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Research News

  1. Mind control

    “It’s like you have a hand again,” says Joe Hamilton, as U-M researchers amplify faint, latent signals from arm nerves to enable real-time, finger-level control of a robotic hand.

  2. Fumbles, flubs, clangers, and fluffs

    Why do top performers often fall short of the mark when the stakes are high and the pressure is on? A U-M psychologist explains.

  3. Ancient beads or Stone-Age ‘likes’?

    Anthropologists believe early humans exchanged eggshell beads to affirm connections and update their relationship status. Sound familiar?

  4. The nature of pain: Approach brings relief without opioids

    U-M launches an outreach program to teach clinicians more about the different types of pain and approaches to relief that are nonaddictive and more effective than opioids.

  5. Can’t resist tempting food? Scientists explore why

    As research in rats reveals a key brain pathway, neuroscientists contemplate how to translate findings in animals to understanding of human compulsions involving food or drugs.

  6. Toward a portable concussion detector that relies on an infrared laser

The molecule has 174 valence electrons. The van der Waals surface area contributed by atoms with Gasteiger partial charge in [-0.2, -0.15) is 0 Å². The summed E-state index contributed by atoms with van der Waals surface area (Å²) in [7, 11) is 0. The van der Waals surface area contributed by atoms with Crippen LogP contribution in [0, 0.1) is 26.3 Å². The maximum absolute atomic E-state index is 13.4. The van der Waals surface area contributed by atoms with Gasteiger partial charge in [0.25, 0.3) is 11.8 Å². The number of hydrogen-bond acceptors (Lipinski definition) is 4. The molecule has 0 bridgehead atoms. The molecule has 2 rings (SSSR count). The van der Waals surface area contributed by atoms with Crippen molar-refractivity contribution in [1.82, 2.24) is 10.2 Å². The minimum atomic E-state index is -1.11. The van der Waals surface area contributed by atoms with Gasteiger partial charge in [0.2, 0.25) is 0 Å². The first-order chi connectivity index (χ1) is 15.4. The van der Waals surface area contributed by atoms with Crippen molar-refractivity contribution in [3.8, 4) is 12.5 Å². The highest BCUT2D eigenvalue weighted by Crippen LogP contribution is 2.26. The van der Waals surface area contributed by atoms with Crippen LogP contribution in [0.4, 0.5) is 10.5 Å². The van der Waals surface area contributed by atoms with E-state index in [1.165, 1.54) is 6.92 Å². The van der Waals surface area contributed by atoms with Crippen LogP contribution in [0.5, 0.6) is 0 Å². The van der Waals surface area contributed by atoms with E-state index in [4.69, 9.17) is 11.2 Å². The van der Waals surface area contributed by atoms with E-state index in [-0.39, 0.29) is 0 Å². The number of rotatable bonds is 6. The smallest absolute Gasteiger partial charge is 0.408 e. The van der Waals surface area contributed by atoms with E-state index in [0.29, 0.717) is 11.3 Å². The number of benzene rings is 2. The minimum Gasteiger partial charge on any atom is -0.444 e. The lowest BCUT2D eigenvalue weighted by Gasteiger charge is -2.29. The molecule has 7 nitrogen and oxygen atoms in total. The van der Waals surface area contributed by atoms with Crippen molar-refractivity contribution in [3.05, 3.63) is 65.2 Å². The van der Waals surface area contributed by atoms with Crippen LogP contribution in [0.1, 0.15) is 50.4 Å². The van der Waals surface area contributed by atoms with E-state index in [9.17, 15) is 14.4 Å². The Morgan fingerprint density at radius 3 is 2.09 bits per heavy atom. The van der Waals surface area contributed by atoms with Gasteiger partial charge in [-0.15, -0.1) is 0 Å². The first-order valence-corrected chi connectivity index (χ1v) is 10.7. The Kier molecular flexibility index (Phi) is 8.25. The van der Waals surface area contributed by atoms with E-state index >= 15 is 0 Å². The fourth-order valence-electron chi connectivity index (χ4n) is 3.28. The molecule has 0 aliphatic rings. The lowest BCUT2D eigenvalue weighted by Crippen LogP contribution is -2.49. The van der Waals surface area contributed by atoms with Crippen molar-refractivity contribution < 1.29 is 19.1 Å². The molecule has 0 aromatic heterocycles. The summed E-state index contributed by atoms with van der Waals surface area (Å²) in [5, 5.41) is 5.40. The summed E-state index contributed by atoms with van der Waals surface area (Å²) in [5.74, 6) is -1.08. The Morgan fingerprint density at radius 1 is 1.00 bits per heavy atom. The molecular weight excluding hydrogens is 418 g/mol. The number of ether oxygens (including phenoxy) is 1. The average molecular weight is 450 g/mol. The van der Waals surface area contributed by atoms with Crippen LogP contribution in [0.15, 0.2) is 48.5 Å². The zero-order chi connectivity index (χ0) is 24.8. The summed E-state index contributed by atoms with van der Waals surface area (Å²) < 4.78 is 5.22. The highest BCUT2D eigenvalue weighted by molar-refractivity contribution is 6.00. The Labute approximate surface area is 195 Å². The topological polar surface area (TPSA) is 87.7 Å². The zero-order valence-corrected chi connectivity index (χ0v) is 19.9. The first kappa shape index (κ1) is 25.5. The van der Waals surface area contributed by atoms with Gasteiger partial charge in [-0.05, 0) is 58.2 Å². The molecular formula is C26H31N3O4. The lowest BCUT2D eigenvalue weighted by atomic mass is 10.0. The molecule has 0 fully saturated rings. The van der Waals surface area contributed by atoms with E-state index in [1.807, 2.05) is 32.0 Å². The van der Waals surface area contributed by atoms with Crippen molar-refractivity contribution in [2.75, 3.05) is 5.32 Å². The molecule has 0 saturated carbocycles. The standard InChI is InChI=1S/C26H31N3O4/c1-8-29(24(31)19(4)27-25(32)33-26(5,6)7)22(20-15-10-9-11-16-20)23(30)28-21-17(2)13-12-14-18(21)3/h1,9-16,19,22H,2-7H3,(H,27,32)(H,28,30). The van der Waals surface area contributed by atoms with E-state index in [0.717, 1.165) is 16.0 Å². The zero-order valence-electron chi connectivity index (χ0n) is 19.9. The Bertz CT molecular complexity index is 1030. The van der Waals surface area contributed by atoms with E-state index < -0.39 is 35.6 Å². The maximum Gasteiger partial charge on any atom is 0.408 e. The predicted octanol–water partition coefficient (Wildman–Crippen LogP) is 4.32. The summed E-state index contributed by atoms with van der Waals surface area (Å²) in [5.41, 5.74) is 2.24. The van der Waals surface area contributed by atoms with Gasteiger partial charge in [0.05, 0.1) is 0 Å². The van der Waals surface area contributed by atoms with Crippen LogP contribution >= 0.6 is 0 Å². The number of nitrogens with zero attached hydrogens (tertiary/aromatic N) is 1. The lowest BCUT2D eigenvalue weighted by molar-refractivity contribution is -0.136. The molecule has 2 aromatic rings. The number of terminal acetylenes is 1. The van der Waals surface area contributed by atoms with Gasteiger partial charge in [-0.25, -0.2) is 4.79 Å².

Doctors and engineers collaborate on a noninvasive way to measure whether brain cells are in distress using an infrared laser. The new device could enable concussions to be diagnosed on the sidelines of an athletic event.

  7. Can data preserve peace?

    U-M political scientist J. David Singer founded the Correlates of War Project in 1963 to assess, analyze, and predict the factors that lead to wars. Ironically, the project grew out of a ‘peace studies’ program.

  8. Producing ‘green methane’ with artificial photosynthesis

    A solar-powered catalyst uses artificial photosynthesis to turn carbon dioxide into methane. We could be recycling smokestack CO2 within 5-10 years, researchers say.

  9. A new drug slows aging in mice. What about us?

    U-M researchers are seeing success with anti-aging drugs in the lab. Potential exists to postpone age-related diseases in humans and extend lifespan.